Shackleford focusing on healthcare access, economic development, education safety this legislative session

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INDIANAPOLIS – State Representative Robin Shackleford (D-Indianapolis) hopes to pass legislation regarding healthcare access, economic development, and education safety this legislative session.

Shackleford’s top two bills addressing issues within healthcare access revolve around prescription drug costs and infant mortality.

House Bill 1029 assigns the task of studying issues related to prescription drug price transparency by drug manufacturers in Indiana to the Interim Study Committee on Public Health, Behavioral Health and Human Services.

The issue of unaffordable prescription drugs was brought to Shackleford’s attention by constituents with diabetes who were unable to afford the insulin needed to survive. Constituents also wanted to know why Indiana’s needle exchange program provided clean needles freely to drug abusers, but not to people who use syringes for the administration of drugs they need to survive.

A study conducted by the Yale School of Medicine surveyed 199 diabetes patients about their ability to afford necessary medication. Of the 199 diabetic patients, 25 percent reported taking less insulin than prescribed because they could not afford the medication. Patients who reported underuse of insulin for cost-related reasons were found to be more likely to have poor glycemic control.

“People need medications to survive,” Shackleford said. “We have to stop prioritizing profits over Hoosier lives, and get to the root cause of high prescription costs.”

While this is the second time Shackleford has filed this measure, this year’s proposal has drawn community support. On January 2, a petition signed by over 500 constituents was delivered to the House Public Health Committee chair requesting that the bill be heard by the committee.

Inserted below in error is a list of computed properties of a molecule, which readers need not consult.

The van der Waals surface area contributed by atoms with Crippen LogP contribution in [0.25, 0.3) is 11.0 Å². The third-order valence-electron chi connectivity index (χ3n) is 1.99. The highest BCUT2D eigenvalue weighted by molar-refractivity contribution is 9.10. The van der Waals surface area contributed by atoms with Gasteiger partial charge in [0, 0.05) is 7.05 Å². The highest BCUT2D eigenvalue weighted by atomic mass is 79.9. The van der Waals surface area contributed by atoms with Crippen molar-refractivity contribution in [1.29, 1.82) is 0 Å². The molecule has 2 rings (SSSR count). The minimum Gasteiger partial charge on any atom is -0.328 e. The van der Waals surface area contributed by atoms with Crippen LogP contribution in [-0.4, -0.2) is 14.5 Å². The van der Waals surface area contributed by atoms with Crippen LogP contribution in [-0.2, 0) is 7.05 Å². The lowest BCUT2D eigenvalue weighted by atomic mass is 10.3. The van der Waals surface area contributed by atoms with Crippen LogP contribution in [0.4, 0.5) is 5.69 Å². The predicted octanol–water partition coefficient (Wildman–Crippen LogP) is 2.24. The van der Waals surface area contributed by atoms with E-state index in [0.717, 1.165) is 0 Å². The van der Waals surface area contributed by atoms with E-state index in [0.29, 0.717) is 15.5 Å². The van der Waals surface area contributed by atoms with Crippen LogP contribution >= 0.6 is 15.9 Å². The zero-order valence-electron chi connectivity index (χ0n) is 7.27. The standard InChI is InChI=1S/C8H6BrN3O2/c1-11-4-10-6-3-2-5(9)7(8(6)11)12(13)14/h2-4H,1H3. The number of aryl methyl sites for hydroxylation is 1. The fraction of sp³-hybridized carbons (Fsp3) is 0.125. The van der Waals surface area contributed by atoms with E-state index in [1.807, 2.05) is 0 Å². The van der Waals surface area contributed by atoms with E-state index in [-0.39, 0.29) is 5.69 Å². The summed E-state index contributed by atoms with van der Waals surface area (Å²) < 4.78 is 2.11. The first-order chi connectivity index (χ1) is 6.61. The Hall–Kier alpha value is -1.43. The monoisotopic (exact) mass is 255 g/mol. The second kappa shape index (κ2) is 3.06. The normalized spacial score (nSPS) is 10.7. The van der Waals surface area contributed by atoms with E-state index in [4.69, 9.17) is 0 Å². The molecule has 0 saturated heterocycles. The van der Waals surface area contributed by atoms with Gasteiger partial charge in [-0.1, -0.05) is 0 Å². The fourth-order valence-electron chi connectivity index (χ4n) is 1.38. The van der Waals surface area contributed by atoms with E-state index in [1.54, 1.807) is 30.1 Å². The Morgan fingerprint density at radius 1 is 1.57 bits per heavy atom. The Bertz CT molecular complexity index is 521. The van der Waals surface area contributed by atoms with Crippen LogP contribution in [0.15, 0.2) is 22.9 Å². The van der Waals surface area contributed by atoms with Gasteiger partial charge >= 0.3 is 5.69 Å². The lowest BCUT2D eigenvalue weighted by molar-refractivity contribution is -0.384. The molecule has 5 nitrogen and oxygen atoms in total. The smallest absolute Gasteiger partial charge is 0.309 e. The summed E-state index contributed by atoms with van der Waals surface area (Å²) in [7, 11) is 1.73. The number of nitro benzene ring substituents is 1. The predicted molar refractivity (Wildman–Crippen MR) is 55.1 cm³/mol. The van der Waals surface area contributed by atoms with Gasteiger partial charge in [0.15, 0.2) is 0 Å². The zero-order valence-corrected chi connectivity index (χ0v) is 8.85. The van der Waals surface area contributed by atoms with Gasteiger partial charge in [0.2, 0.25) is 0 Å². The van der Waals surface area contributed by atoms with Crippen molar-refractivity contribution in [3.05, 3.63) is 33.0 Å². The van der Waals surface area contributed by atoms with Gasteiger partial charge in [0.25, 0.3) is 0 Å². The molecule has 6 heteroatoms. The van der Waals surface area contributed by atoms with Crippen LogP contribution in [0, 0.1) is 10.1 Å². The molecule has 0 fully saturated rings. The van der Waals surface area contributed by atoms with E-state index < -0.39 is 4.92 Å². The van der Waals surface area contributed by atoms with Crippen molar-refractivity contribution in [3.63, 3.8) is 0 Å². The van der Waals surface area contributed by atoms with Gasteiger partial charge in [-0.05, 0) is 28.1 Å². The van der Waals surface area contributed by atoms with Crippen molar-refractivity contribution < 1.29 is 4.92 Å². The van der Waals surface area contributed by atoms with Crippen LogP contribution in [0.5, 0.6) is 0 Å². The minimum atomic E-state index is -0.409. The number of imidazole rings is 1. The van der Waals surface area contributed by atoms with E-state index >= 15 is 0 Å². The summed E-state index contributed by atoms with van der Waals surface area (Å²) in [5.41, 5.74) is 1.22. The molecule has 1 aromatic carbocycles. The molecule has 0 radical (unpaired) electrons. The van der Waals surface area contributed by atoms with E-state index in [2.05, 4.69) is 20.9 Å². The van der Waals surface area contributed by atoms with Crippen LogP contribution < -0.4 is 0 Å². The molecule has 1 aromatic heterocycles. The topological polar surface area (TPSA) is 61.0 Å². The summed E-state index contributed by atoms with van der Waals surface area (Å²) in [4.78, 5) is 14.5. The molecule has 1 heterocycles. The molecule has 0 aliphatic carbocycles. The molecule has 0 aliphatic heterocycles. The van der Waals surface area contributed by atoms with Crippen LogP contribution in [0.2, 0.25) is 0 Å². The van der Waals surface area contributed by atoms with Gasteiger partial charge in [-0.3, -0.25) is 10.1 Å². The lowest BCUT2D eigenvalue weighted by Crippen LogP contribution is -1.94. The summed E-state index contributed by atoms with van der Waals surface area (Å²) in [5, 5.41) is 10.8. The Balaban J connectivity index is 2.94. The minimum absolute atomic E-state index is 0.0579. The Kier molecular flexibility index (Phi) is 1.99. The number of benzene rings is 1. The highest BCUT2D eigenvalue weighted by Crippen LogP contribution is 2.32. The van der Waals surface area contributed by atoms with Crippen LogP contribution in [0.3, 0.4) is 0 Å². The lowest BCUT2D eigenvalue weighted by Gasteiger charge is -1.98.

Shackleford’s second health care access bill (House Bill 1142) establishes the Infant Mortality Reduction Collaborative, which will examine infant mortality rates in Indiana, particularly the disparities between African-American and Caucasian women.

From 2010-2017, the infant mortality rate for African-American women ran approximately 25 percent higher than Caucasian women. For example, in 2017, the infant mortality rate for Caucasian woman was 5.9 percent, while African-American women experienced a rate of 15.3 percent.

“Indiana is the sixth worst state in the country for infant mortality rates,” Shackleford said. “However, the continuing disparity issue for African-American women is one that needs to be addressed with a unique solution.”

House Bill 1301 establishes a 17-member task force to study the current practices used for children, youth and families who have had traumatic experiences and recommend more effective practices.